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Saturday, May 09, 2009


There 1,328 monuments, markers and memorial in the park, including this one of Abner Doubleday (who did NOT invent baseball) on Reynolds Avenue.

The famed Lutheran Seminary shot from a bit to the left of Gen Doubleday.

Near the Eternal Peace Memorial.

Where Longstreet had much of his artillery before Pickett's Charge.

On the left, the Clump of Trees.  In the middle way in the distance, the PA memorial.

Virginia memorial.

Off the path between the VA memorial and the field where Pickett's Charge started.

I think that's Big Round Top.

From below Little Round Top.

44th NY memorial.  I made Ericka hike up even in her condition, and we marveled that infantry climbed up this on a hot July day wearing woolen uniforms.

Where Col Vincent was slain, just below the New Yorkers' position.

On "The Loop" near a marker for MI infantry.

Stopped here in honor of Darryl Pearce, who introduced me to the Old Brigade which suffered the greatest Union casualties in the war--and the history of the US Army--and was memorialized here in 1889.

Across from First Vermont.

Your humble, fairly-ignorant tour guide at the 13th VT, with PA in the back right--part of Second Vermont, I think, commanded by Gen Stannard.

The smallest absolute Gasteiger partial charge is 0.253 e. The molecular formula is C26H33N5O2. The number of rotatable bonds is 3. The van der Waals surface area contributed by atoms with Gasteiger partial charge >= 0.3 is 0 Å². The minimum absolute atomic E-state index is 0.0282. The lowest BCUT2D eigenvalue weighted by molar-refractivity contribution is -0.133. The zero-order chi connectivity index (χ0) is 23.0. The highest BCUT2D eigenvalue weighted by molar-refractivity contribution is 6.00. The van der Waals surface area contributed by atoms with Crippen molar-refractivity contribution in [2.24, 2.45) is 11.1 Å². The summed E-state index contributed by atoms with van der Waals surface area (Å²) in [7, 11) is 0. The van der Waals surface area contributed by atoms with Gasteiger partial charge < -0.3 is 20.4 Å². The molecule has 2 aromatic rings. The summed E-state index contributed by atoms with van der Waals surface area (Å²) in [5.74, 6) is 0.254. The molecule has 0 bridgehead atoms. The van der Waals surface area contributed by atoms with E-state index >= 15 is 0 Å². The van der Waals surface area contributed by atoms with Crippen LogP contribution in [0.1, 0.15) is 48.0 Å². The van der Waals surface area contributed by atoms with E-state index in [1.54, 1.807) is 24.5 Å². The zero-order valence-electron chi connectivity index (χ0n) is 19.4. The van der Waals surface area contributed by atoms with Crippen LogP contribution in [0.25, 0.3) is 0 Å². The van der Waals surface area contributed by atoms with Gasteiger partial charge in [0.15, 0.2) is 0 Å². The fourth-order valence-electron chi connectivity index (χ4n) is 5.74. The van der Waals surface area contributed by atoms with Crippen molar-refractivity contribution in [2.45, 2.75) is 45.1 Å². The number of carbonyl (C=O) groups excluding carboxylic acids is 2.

Okay, off to Lafayette Park now.


May 9, 2009 in These United States | Permalink


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I miss Darryl.

I really should read up on the Civil War, but for some reason I've been putting it off.

I know for sure that I had maternal ancestors fight at Chickamauga, so at the very least I should read up on that.

Posted by: Buckeye | May 9, 2009 9:26:31 AM

Buckeye: You want "This Terrible Sound" by Peter Cozzens.

If you ever get a chance to go there, by all means do. Chickamauga makes Gettysburg look wide-open, straightforward and easy to understand who-moved-where-and-why. Chick is all thick woods, twisty roads, occasional small but deep-sided creeks (one of which is named, logically enough, Chickamauga) that will have you perpetually confused as to where you are, which way is north, and WTF is going to be around the next bend.

i.e., pretty much like the soldiers felt that day. Although the woods were not so thick with undergrowth at that time, since pigs roamed free and kept that stuff trimmed out.

don't miss the Wilder Monument. Not that you could miss it if you wanted to, it's a huge white rook, as in the chess piece not the bird. Wilder and his Spencer Repeating Rifles saved the Union's ass that day, buying time for the retreat into Chattanooga.

/lecture off. I miss Darryl too.

Posted by: Xan | May 9, 2009 10:12:54 AM

I was there a dozen or so years ago. Is it just me, or does something about that place just feel different? Like the air is heavier?

Posted by: geor3ge | May 10, 2009 7:08:55 PM

Gettysburg is a haunting place. I have visited 3 times and each time I feel like I am suspended in time. It can be overwhelming to students of history. Read "The Killer Angels" and then retrace the steps, you will see, hear and smell what happened there.

Posted by: moistenedbink | May 10, 2009 7:35:35 PM

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